In one respect this is true, particularly when stakeholders aren't given any sort of training or support. With the use of inclusive tools and techniques, and with a bit of training, stakeholders can become active participants in the development efforts. Yes, project stakeholders still need someone to guide and facilitate their efforts, but they can do the majority of the work. You need analysis experts. You definitely need to do analysis, but whether you need someone who just does that is a really big assumption.
Agile developers are generalizing specialists, people with one or more specialties, a general understanding of the software process, and a knowledge of the domain. One of their specialties might be in analysis, or then again it might not. It is unreasonable to expect everyone to be an expert at every aspect of software development, but it is reasonable to expect it professionals to have some analysis skills and for some people to have deep skill in this activity (amongst many of their skills). You need to do analysis, but that doesn't imply that you need analysts. A bsa on a traditional software development project will perform one or more of the following activities: Scope the system. During the initial phase of a project, often called "iteration zero" or simply the inception phase, bsas may be the only "development staff" assigned to the project. At this point they will work with key project stakeholders to formulate and communicate the business vision, to envision initial requirements, and to scope the project. Their fundamental goal is to get the project focused early by translating the initial high-level vision into something realistic.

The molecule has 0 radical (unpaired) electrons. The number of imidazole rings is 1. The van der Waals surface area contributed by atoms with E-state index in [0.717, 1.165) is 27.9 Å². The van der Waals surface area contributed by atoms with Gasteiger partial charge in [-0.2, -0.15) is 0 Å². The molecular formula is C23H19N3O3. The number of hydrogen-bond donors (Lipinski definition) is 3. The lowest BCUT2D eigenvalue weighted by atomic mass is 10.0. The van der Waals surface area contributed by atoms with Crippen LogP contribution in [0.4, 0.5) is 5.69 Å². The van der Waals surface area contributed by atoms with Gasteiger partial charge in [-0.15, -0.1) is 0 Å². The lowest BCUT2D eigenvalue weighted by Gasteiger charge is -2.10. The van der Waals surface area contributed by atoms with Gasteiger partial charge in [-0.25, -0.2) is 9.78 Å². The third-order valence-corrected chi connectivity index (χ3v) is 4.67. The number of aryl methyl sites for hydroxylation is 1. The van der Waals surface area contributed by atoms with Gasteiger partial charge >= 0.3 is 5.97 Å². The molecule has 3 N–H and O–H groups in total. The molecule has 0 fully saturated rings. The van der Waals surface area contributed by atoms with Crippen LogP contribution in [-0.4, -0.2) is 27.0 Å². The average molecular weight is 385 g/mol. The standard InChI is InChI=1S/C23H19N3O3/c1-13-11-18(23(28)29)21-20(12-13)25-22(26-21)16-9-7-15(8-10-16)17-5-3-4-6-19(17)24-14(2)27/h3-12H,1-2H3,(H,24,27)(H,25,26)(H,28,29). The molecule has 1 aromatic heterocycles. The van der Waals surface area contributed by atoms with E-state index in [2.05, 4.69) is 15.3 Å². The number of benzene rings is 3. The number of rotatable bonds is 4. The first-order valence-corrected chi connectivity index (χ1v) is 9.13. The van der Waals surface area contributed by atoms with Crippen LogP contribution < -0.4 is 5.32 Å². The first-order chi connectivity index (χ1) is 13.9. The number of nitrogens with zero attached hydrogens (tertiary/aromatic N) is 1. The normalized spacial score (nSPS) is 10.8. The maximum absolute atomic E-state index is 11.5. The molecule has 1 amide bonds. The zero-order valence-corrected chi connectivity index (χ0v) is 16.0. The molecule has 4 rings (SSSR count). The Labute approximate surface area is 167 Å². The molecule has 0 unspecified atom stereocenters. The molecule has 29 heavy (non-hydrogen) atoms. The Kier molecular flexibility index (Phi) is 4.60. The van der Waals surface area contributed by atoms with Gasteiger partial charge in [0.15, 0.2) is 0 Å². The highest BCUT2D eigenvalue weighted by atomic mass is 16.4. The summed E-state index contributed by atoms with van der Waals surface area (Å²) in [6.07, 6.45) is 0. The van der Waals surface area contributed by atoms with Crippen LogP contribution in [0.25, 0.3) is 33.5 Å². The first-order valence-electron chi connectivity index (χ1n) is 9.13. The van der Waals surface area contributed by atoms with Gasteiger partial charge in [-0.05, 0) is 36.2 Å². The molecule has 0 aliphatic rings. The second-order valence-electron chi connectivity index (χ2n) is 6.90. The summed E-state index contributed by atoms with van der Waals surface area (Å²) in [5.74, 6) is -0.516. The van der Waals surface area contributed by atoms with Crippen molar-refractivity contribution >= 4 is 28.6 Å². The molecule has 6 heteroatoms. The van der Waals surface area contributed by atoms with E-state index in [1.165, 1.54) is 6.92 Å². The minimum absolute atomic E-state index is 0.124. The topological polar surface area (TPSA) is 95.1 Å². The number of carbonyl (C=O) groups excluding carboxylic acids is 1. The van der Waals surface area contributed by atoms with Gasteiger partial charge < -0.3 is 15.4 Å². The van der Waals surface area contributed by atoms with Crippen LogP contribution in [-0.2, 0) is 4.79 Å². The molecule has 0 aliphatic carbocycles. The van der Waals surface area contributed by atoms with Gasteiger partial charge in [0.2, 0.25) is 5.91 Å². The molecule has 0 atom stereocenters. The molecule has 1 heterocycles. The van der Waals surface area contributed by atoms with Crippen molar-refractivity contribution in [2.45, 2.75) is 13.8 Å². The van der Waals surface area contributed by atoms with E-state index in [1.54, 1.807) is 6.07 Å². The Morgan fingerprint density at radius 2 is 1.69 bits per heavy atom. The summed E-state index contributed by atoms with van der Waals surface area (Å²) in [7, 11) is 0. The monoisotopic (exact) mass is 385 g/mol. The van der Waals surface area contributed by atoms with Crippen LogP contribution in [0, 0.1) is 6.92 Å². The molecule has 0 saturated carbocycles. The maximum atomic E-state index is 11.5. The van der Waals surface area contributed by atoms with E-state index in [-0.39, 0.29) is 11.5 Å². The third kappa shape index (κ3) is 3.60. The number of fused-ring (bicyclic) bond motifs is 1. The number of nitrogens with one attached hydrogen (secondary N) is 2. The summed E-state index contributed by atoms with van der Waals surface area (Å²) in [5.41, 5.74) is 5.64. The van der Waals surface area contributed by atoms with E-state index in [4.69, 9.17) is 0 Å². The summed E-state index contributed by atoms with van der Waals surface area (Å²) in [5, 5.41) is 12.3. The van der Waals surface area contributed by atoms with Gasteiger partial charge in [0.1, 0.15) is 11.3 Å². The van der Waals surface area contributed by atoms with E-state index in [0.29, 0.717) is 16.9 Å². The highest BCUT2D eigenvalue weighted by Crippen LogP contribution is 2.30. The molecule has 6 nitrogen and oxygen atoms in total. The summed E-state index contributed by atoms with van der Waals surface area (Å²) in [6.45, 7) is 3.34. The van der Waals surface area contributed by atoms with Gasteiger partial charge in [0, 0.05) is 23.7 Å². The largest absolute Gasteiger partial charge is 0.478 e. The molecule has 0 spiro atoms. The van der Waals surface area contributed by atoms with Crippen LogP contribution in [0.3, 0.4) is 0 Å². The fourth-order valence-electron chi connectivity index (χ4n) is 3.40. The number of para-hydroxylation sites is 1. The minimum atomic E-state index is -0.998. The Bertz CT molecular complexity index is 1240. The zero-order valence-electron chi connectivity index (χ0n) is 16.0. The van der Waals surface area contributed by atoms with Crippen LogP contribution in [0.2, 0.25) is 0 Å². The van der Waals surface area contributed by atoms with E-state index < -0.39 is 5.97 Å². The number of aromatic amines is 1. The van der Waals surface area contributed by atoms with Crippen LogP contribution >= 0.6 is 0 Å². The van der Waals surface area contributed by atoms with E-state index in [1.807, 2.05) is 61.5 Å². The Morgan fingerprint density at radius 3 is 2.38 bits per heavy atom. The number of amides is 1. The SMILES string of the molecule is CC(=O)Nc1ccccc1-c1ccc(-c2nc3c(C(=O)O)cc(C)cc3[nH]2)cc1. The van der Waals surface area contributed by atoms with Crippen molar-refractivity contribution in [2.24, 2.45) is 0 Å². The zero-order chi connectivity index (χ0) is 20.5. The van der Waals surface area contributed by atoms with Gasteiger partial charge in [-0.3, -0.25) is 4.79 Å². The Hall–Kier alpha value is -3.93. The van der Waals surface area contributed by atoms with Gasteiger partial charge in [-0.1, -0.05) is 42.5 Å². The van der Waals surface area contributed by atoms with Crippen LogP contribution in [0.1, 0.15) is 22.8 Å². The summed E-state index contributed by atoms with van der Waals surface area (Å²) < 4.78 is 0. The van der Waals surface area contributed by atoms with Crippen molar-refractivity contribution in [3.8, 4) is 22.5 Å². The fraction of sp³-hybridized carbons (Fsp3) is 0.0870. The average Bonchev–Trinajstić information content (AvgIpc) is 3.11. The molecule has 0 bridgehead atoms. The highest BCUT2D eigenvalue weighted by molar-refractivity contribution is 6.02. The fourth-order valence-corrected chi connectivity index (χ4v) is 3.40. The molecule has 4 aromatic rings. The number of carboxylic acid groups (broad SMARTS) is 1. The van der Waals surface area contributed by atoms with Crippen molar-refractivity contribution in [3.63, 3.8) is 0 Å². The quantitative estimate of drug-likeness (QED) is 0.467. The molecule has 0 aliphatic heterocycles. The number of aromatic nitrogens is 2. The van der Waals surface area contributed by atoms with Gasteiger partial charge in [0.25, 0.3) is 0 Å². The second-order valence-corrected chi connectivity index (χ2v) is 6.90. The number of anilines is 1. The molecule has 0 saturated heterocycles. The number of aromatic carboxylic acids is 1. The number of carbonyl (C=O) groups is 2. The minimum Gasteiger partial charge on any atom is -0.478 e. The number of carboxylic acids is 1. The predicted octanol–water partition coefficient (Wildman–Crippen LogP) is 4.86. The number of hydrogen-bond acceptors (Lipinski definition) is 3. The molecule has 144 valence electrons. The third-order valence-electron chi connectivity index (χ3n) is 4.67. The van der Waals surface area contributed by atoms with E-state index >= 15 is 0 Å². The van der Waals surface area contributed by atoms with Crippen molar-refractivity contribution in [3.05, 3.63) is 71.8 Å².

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Bsas and business Agility at Scale? Why have many traditional organizations adopted the idea of having bsas on staff? There are three general reasons, all of which I believe are misguided: developers can't elicit requirements. The common stereotype is that developers don't have the communication and modeling skills necessary to elicit requirements effectively, and sometimes they don't even have the inclination to. At best this is a self-fulfilling prophecy: if you believe that developers can't do this sort of work then you won't give them the training nor the opportunities to gain the skills on the job. My experience is that it is possible to train all but one or two percent of developers in the sort of communication skills and business knowledge required to successfully perform business analysis, although that doesn't imply that all of them understand that this is important. Stakeholders can't model and document their own requirements.
Systems analysts who are responsible for analyzing the requirements to determine the system resume needs to fulfill those requirements. Business analysts who are responsible for understanding the business and making recommendations for improvement. Business system analysts whose responsibilities are a combination of those of a requirements analyst, business analyst, and a system analyst. The focus of this discussion is on business system analysts (BSAs) even though many of the issues (or flavors thereof) are pertinent to the other analyst types. Bsas typically have experience in a wide range of techniques, including interviewing, structured meeting approaches such as joint Application development (jad modeling sessions, and model reviews. Good bsas have a good understanding of the business domain and are typically "people persons". This article covers: Why have bsas? The Traditional Activities of an Analyst. Business Analysts Gone Awry, towards Agile Analysts, bsa as Product Owner?